Often, the question “What’s the point?” is asked out of frustration and an answer is not pursued. The question is a good one to ask periodically outside of any frustration.
What is the point of the work you are doing now? Do you have an answer? If you do, is it satisfactory? If you do not, find one.
Your work should have meaning to you. Know what direction you are going in and why. Get clear on the “point” of your work.
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At work you form relationships. Do you ever think about the nature of those relationships? This is something that is worth your attention, as missteps can have negative consequences.
Relationships form at work as a result of common goals, mutual advantage, the dictates of others and organizational ties. They are not always formed by choice or preference, as personal friendships are. Hidden agendas can be present and self interests or competition can create discord.
A “work friendship” is possible. Just make sure you know its nature and the boundaries to keep.
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Sometimes, you hit a plateau, where things are okay but you yearn for more. When this occurs, you can turn your focus to creating a new chapter. Are you ready? What would you like to create? You can start with a picture of what you would like to bring into your life and work – new experiences, growth, learning, advancement, abundance, a new environment, or the like.
A new chapter keeps things moving in your life and work. You can’t lose by creating one.
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A recent article in the New York Times, Productivity Isn’t About Time Management. It’s About Attention Management by Adam Grant makes a good point about productivity. “Being prolific is not about time management. There are a limited number of hours in the day, and focusing on time management just makes us more aware of how many of those hours we waste.” Grant came to a realization that attention management – the art of focusing on getting things done for the right reasons, in the right places and at the right moments – is what matters.
Time management really is an oxymoron. You can’t manage time, you can only manage yourself. Maintaining and cultivating your focus gets you in a zone that is key to your productivity. What are your priorities this week? Get going on them, excluding distractions and non-priorities, and you may find your week is a highly productive one.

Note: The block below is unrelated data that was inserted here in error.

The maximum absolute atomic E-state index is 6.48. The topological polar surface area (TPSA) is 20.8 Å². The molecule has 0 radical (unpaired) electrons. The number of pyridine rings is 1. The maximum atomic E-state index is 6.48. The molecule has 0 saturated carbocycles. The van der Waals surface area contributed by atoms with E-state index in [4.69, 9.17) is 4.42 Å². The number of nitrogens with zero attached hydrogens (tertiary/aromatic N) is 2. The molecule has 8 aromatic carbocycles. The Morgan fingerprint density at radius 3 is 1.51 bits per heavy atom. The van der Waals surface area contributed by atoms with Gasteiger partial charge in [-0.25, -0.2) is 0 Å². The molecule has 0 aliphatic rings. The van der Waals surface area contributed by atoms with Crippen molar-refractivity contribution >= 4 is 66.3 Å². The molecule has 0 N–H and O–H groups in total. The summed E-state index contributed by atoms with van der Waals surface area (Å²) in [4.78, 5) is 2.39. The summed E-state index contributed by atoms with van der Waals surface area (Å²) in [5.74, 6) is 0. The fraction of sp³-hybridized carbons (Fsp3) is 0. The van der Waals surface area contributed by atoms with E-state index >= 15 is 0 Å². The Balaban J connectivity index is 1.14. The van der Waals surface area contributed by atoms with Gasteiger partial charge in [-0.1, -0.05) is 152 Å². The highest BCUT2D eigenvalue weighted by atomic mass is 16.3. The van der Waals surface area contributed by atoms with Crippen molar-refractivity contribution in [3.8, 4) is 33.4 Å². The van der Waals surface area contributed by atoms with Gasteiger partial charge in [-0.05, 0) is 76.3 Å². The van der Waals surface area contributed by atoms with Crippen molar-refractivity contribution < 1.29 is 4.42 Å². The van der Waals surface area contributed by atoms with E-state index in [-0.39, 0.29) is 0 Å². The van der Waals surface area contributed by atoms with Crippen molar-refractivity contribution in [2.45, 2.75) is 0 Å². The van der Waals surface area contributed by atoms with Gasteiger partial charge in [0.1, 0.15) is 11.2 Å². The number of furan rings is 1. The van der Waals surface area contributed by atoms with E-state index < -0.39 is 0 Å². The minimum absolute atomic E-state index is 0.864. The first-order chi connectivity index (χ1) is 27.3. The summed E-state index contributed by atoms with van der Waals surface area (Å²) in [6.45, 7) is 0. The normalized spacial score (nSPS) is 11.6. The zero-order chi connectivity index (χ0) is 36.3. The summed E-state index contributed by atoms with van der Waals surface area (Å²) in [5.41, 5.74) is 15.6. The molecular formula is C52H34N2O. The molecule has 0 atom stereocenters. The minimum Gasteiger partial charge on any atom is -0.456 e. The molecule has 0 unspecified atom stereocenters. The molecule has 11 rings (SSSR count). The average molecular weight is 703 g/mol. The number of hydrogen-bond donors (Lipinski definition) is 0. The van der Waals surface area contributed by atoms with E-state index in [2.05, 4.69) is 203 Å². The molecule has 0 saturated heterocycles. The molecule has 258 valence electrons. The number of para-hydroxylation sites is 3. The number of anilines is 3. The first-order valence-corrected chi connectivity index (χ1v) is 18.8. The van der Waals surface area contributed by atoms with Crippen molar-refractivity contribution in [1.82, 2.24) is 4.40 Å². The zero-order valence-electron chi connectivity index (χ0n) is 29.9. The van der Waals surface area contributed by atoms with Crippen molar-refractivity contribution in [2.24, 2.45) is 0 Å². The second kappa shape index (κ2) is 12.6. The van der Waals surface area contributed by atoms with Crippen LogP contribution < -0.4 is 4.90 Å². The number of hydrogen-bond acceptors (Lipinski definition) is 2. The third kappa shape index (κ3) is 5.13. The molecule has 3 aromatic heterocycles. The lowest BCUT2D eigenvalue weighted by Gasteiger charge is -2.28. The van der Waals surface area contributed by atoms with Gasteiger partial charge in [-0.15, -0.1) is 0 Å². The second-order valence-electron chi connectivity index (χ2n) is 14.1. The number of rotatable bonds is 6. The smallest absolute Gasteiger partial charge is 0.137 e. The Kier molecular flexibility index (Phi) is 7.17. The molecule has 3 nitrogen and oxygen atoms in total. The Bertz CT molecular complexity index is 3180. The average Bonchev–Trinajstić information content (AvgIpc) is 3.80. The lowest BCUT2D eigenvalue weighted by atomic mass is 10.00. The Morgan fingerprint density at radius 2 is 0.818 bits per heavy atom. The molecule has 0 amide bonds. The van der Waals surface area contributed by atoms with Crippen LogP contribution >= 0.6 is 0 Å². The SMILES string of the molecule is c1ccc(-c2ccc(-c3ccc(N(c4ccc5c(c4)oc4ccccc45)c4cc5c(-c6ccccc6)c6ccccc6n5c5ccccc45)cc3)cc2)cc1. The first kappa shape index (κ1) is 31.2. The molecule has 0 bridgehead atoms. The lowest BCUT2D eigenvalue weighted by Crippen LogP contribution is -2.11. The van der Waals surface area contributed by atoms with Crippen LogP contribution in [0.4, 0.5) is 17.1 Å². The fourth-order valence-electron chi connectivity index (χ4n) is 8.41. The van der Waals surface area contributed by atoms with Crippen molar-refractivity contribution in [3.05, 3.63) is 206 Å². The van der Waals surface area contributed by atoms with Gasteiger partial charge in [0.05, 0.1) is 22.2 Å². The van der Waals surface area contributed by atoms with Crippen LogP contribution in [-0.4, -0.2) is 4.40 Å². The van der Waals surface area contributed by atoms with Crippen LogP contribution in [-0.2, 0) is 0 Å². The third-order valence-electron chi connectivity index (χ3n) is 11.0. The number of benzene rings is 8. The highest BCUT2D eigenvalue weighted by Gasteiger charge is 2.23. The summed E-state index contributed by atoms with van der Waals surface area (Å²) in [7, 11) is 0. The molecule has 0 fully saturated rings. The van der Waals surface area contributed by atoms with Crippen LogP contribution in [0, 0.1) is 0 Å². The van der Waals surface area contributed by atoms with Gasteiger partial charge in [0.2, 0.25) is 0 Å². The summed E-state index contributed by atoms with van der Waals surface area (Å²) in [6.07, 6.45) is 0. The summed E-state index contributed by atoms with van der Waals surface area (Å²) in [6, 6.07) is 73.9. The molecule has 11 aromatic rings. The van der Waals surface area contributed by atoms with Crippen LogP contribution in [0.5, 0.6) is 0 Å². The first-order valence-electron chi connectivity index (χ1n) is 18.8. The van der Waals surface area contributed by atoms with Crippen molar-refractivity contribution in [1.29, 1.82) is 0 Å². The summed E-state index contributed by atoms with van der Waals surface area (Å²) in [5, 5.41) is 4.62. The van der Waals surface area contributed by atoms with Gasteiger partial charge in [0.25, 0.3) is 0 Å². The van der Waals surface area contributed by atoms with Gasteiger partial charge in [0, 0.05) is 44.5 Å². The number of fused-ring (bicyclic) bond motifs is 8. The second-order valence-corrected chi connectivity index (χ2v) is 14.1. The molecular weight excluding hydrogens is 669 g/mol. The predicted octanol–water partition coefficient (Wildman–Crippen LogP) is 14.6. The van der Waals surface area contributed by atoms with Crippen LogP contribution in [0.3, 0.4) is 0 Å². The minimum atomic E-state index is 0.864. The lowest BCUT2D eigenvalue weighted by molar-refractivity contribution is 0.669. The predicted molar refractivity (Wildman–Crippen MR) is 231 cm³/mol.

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Perspectives on being practical can vary – seeing practicality as being grounded in what is and acting from there or as an inhibitor, such as when one says, “I’d love to do that, but it is not practical”.
How do you view practicality? Is it an element in your decision-making and choices? Examining your perspective on practicality may be fruitful. Allow it to help you move forward, rather than hold you back.
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You can go along day-in, day-out without much change or you can propel your career periodically with your “next big thing”.
What is something you can do that would move your career forward in a dramatic way? Take a minute – what comes to mind?
Go ahead! You are capable of so much more and good things await you as you pursue your next big thing.
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“All life is an experiment. The more experiments you make the better.” – Ralph Waldo Emerson
Life can become monotonous. If you want some variety in your life, create it. Try experimenting. Experiments hold some risk, yes, but are not permanent. They are short excursions into new territory. They let you try something out.
What is something you have wanted to bring into your life – perhaps a new approach, a new skill, a new business relationship? Create an experiment that lets you take a step closer to what you want. Your experiment could be putting yourself in a new situation, reaching out to someone or learning more about what you desire.
Go ahead, experiment! Doing so moves you forward and makes life interesting.
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Are you laughing after reading this blog title? If so, read on. Peace is attainable and necessary in these fast-paced times. You may not have peace all the time; however you should have more than a fleeting glimpse of it.
There is room for peace in your life. Find time each day to create it.
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Integrity is wholeness. In your work life, all of you is present – your values, your personality, your attitudes and preferences, your skills, your goals – and must be honored. Separating parts of yourself from your work leads to problems. Why? Because what is part of you does not go away, even if ignored. Eventually, that part of you will show itself, often complicating things or causing you unhappiness or lack of fulfillment.
Honor your whole self. Doing so leads you to success and integrity in your career.
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The second quarter of 2019 ends in June. What do you want this second quarter to be about for you and your career? Any goals you want to meet? Balance you want to attain? Fun you want to have? Wrongs you want to right?
You have time. Make this second quarter what you want it to be. Aspire.
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